The Study of Organizations and Evolving Organizational Forms through History: Reflections from the Late Medieval Family Firm
AbstractDespite the diversity of economic environments and organizations utilized throughout history, historical studies of organizations and organizational innovations, by and large, have concentrated on the very recent past. Arguably, this reflects the perception that historical records are not rich enough, with respect to the more remote past, and organizational problems in past economics are irrelevant to contemporary organizational analysis. This paper combines historical information and game theory to demonstrate that the study of past organizations is both feasible and relevant. Specifically, it presents a game theoretical analysis of the factors that led to the emergence of the late medieval family firm in the Latin, rather than the Muslim, world. Furthermore, it explores various organizational innovations related to the family firm, evaluating their sources and the ability to combine game theory and evolutionary economics for the study of organizational evolution. Copyright 1996 by Oxford University Press.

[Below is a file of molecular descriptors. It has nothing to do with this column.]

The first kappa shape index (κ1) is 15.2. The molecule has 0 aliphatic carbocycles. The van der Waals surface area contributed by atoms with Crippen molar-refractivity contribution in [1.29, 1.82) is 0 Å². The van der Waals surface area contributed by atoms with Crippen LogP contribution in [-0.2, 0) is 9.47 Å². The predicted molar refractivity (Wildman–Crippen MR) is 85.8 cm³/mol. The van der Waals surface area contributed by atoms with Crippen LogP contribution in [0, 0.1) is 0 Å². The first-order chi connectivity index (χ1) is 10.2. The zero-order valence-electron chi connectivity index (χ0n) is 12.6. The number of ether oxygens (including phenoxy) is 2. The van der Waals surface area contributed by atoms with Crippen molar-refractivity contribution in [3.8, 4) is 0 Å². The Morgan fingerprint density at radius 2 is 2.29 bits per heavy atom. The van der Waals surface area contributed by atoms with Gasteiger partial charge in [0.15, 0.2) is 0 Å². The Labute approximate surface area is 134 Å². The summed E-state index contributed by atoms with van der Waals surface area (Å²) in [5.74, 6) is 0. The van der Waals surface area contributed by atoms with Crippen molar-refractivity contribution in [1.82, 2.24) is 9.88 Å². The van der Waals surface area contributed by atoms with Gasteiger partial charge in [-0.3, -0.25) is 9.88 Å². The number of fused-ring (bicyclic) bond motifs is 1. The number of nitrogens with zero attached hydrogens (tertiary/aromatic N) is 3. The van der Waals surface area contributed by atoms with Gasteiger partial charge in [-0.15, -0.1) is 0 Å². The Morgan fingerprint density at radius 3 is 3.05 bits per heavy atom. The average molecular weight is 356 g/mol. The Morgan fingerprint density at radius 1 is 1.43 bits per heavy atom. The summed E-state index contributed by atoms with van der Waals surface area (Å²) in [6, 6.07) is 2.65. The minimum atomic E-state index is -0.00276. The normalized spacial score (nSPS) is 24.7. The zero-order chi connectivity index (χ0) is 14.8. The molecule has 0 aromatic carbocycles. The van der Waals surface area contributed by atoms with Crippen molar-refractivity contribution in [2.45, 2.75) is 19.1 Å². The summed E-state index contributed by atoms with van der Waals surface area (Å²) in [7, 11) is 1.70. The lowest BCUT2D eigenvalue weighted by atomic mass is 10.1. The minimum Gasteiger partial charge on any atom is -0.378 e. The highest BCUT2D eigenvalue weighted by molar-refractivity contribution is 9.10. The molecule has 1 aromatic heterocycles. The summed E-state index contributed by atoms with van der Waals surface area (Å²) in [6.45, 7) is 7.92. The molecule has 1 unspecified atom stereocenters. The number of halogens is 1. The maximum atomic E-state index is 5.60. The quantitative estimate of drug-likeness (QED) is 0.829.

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Bibliographic InfoArticle provided by Oxford University Press in its journal Industrial & Corporate Change.
Volume (Year): 5 (1996)
Issue (Month): 2 ()
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- Avner Greif, 2008.
"Contract Enforcement and Institutions among the Maghribi Traders: Refuting Edwards and Ogilvie,"
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- Geoffrey Hodgson, 2002. "The Legal Nature of the Firm and the Myth of the Firm-Market Hybrid," International Journal of the Economics of Business, Taylor & Francis Journals, vol. 9(1), pages 37-60.
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